Sambia sexual culture: essays from the field. (Social Anthropology)

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Author: Paul Sillitoe
Date: Mar. 2002
Publisher: John Wiley & Sons, Inc.
Document Type: Book review
Length: 798 words

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HERDT, GILBERT. Sambia sexual culture: essays from the field. Xii, 327 pp., tables, illus., bibliogr. London, Chicago: Univ. Chicago Press, 1999

This collection of essays continues Gilbert Herdt's studies of sexuality in Papua New Guinea, published in several widely read volumes, which started twenty years ago with Guardians of the flutes: idioms of masculinity. The focus is again on the Sambia (a pseudonym), an Anga-speaking people of the southern mid-montane region of Papua New Guinea, although the book includes some comparative discussion of sexual issues, largely elsewhere in Melanesia. 'Few cultures have received as much attention in the study of erotic desire, sexuality, and gender as the Sambia of Papua New Guinea', the cover blurb observes (presumably taking it as understood that s/he excepts contemporary Western culture, knee-deep in such literature). This book covers much of the same ethnographic ground as previously on procreation, growth, homosexuality, strength, and so on.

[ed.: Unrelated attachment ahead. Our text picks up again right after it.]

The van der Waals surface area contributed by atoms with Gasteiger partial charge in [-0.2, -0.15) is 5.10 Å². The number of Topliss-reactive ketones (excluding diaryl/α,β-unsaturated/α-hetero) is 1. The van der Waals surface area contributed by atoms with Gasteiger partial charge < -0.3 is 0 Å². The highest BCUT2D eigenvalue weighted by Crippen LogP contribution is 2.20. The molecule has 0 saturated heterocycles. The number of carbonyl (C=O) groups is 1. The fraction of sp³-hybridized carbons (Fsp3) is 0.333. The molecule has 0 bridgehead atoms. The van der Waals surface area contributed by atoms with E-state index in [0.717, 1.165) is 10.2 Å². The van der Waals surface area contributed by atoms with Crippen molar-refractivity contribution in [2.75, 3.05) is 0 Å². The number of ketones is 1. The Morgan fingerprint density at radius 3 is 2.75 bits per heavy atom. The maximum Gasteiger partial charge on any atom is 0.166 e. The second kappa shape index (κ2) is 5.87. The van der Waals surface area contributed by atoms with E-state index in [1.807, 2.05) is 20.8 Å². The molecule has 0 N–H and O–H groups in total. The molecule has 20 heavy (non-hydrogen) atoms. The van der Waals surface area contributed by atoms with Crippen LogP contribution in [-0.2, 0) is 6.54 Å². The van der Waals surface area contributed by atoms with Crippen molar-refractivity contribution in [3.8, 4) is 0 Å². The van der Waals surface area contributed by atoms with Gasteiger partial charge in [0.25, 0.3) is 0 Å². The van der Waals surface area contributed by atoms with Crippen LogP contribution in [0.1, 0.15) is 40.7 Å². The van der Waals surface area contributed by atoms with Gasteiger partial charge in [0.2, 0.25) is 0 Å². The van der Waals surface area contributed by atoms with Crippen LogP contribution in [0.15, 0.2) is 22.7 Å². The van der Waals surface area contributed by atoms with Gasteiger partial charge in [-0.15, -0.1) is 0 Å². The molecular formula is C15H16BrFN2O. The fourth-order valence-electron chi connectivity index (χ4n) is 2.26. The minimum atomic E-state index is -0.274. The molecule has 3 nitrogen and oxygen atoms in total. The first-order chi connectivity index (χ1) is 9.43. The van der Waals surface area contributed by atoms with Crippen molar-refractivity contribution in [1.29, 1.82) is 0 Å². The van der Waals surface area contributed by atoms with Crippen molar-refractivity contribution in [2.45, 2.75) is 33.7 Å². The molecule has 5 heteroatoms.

One reason Herdt revisits this ethnography is to revise his earlier Freudian-informed psychoanalytic interpretations of Sambia sexual behaviour, subsequent experiences working among Chicago's lesbians and homosexuals convincing him that the imposition of such ideas derived from Western neuroses is distorting and inappropriate. Many of us should support such frank...

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Gale Document Number: GALE|A84193096